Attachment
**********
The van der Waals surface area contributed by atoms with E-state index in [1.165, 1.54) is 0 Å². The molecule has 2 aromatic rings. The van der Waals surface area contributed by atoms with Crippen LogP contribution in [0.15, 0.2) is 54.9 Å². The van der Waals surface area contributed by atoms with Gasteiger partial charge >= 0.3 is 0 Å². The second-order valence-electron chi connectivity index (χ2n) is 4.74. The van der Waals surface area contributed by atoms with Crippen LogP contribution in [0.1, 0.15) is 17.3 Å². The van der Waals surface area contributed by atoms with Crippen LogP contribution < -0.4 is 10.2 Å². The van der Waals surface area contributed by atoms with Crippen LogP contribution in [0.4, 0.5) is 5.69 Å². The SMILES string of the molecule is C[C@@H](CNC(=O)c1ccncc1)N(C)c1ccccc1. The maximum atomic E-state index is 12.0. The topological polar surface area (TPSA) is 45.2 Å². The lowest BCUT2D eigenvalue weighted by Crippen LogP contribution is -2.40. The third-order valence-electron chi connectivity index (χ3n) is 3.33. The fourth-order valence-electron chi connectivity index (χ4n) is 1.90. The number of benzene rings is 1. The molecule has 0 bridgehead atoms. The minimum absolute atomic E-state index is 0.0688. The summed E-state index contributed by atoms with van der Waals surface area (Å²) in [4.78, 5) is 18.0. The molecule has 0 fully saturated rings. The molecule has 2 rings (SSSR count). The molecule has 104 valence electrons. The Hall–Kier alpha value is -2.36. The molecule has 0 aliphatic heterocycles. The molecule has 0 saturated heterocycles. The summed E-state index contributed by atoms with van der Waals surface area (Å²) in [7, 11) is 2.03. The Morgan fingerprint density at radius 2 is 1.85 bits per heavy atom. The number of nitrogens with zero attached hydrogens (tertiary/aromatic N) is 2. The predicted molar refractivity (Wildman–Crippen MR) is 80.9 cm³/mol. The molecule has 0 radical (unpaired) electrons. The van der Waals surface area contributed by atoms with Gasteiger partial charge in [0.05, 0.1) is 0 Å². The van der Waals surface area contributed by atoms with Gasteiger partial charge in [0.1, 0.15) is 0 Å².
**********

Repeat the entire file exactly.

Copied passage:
The van der Waals surface area contributed by atoms with E-state index in [1.165, 1.54) is 0 Å². The molecule has 2 aromatic rings. The van der Waals surface area contributed by atoms with Crippen LogP contribution in [0.15, 0.2) is 54.9 Å². The van der Waals surface area contributed by atoms with Gasteiger partial charge >= 0.3 is 0 Å². The second-order valence-electron chi connectivity index (χ2n) is 4.74. The van der Waals surface area contributed by atoms with Crippen LogP contribution in [0.1, 0.15) is 17.3 Å². The van der Waals surface area contributed by atoms with Crippen LogP contribution < -0.4 is 10.2 Å². The van der Waals surface area contributed by atoms with Crippen LogP contribution in [0.4, 0.5) is 5.69 Å². The SMILES string of the molecule is C[C@@H](CNC(=O)c1ccncc1)N(C)c1ccccc1. The maximum atomic E-state index is 12.0. The topological polar surface area (TPSA) is 45.2 Å². The lowest BCUT2D eigenvalue weighted by Crippen LogP contribution is -2.40. The third-order valence-electron chi connectivity index (χ3n) is 3.33. The fourth-order valence-electron chi connectivity index (χ4n) is 1.90. The number of benzene rings is 1. The molecule has 0 bridgehead atoms. The minimum absolute atomic E-state index is 0.0688. The summed E-state index contributed by atoms with van der Waals surface area (Å²) in [4.78, 5) is 18.0. The molecule has 0 fully saturated rings. The molecule has 2 rings (SSSR count). The molecule has 104 valence electrons. The Hall–Kier alpha value is -2.36. The molecule has 0 aliphatic heterocycles. The molecule has 0 saturated heterocycles. The summed E-state index contributed by atoms with van der Waals surface area (Å²) in [7, 11) is 2.03. The Morgan fingerprint density at radius 2 is 1.85 bits per heavy atom. The number of nitrogens with zero attached hydrogens (tertiary/aromatic N) is 2. The predicted molar refractivity (Wildman–Crippen MR) is 80.9 cm³/mol. The molecule has 0 radical (unpaired) electrons. The van der Waals surface area contributed by atoms with Gasteiger partial charge in [0.05, 0.1) is 0 Å². The van der Waals surface area contributed by atoms with Gasteiger partial charge in [0.1, 0.15) is 0 Å².